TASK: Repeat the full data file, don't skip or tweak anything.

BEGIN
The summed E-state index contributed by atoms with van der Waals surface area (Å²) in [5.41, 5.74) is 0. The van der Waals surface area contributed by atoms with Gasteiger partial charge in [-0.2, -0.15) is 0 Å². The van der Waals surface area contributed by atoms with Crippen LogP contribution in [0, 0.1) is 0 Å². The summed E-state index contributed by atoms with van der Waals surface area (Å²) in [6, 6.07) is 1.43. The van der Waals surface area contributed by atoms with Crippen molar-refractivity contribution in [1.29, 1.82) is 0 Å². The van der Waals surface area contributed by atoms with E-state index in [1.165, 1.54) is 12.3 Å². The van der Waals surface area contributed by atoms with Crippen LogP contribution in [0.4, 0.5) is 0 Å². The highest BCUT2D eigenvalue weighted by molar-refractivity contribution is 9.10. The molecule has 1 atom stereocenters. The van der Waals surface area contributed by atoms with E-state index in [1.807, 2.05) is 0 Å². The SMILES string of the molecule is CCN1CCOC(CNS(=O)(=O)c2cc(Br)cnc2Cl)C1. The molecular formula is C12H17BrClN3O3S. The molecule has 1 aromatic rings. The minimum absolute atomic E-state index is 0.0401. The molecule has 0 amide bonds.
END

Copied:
The summed E-state index contributed by atoms with van der Waals surface area (Å²) in [5.41, 5.74) is 0. The van der Waals surface area contributed by atoms with Gasteiger partial charge in [-0.2, -0.15) is 0 Å². The van der Waals surface area contributed by atoms with Crippen LogP contribution in [0, 0.1) is 0 Å². The summed E-state index contributed by atoms with van der Waals surface area (Å²) in [6, 6.07) is 1.43. The van der Waals surface area contributed by atoms with Crippen molar-refractivity contribution in [1.29, 1.82) is 0 Å². The van der Waals surface area contributed by atoms with E-state index in [1.165, 1.54) is 12.3 Å². The van der Waals surface area contributed by atoms with Crippen LogP contribution in [0.4, 0.5) is 0 Å². The highest BCUT2D eigenvalue weighted by molar-refractivity contribution is 9.10. The molecule has 1 atom stereocenters. The van der Waals surface area contributed by atoms with E-state index in [1.807, 2.05) is 0 Å². The SMILES string of the molecule is CCN1CCOC(CNS(=O)(=O)c2cc(Br)cnc2Cl)C1. The molecular formula is C12H17BrClN3O3S. The molecule has 1 aromatic rings. The minimum absolute atomic E-state index is 0.0401. The molecule has 0 amide bonds.